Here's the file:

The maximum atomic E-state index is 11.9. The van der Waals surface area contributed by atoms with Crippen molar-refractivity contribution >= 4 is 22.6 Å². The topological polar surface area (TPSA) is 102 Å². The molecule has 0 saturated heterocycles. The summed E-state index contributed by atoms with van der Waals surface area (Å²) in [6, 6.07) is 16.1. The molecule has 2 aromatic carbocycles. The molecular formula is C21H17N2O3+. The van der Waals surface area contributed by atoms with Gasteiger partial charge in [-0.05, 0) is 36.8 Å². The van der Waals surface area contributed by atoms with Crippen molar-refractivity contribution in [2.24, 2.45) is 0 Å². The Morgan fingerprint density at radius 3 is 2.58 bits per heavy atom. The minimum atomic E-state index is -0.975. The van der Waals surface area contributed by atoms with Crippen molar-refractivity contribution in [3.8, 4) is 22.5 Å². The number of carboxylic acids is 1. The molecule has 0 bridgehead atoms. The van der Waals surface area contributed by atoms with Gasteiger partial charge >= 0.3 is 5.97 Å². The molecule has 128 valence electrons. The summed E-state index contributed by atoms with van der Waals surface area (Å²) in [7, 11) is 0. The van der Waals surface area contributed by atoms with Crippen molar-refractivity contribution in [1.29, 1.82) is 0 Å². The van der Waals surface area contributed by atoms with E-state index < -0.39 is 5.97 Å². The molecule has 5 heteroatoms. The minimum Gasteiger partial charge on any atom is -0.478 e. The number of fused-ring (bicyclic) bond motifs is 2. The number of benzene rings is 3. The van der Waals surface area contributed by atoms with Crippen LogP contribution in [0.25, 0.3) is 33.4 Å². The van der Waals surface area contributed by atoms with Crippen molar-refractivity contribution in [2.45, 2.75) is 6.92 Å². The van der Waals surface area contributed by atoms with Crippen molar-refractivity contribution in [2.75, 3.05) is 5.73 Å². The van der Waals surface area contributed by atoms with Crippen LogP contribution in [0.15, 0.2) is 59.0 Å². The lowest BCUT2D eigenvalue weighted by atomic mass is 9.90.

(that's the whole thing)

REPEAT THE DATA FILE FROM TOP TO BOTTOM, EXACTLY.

The maximum atomic E-state index is 11.9. The van der Waals surface area contributed by atoms with Crippen molar-refractivity contribution >= 4 is 22.6 Å². The topological polar surface area (TPSA) is 102 Å². The molecule has 0 saturated heterocycles. The summed E-state index contributed by atoms with van der Waals surface area (Å²) in [6, 6.07) is 16.1. The molecule has 2 aromatic carbocycles. The molecular formula is C21H17N2O3+. The van der Waals surface area contributed by atoms with Gasteiger partial charge in [-0.05, 0) is 36.8 Å². The van der Waals surface area contributed by atoms with Crippen molar-refractivity contribution in [2.24, 2.45) is 0 Å². The Morgan fingerprint density at radius 3 is 2.58 bits per heavy atom. The minimum atomic E-state index is -0.975. The van der Waals surface area contributed by atoms with Crippen molar-refractivity contribution in [3.8, 4) is 22.5 Å². The number of carboxylic acids is 1. The molecule has 0 bridgehead atoms. The van der Waals surface area contributed by atoms with Gasteiger partial charge >= 0.3 is 5.97 Å². The molecule has 128 valence electrons. The summed E-state index contributed by atoms with van der Waals surface area (Å²) in [7, 11) is 0. The van der Waals surface area contributed by atoms with Crippen molar-refractivity contribution in [1.29, 1.82) is 0 Å². The van der Waals surface area contributed by atoms with E-state index < -0.39 is 5.97 Å². The molecule has 5 heteroatoms. The minimum Gasteiger partial charge on any atom is -0.478 e. The number of fused-ring (bicyclic) bond motifs is 2. The number of benzene rings is 3. The van der Waals surface area contributed by atoms with Crippen LogP contribution in [0.25, 0.3) is 33.4 Å². The van der Waals surface area contributed by atoms with Crippen molar-refractivity contribution in [2.45, 2.75) is 6.92 Å². The van der Waals surface area contributed by atoms with Crippen molar-refractivity contribution in [2.75, 3.05) is 5.73 Å². The van der Waals surface area contributed by atoms with Crippen LogP contribution in [0.15, 0.2) is 59.0 Å². The lowest BCUT2D eigenvalue weighted by atomic mass is 9.90.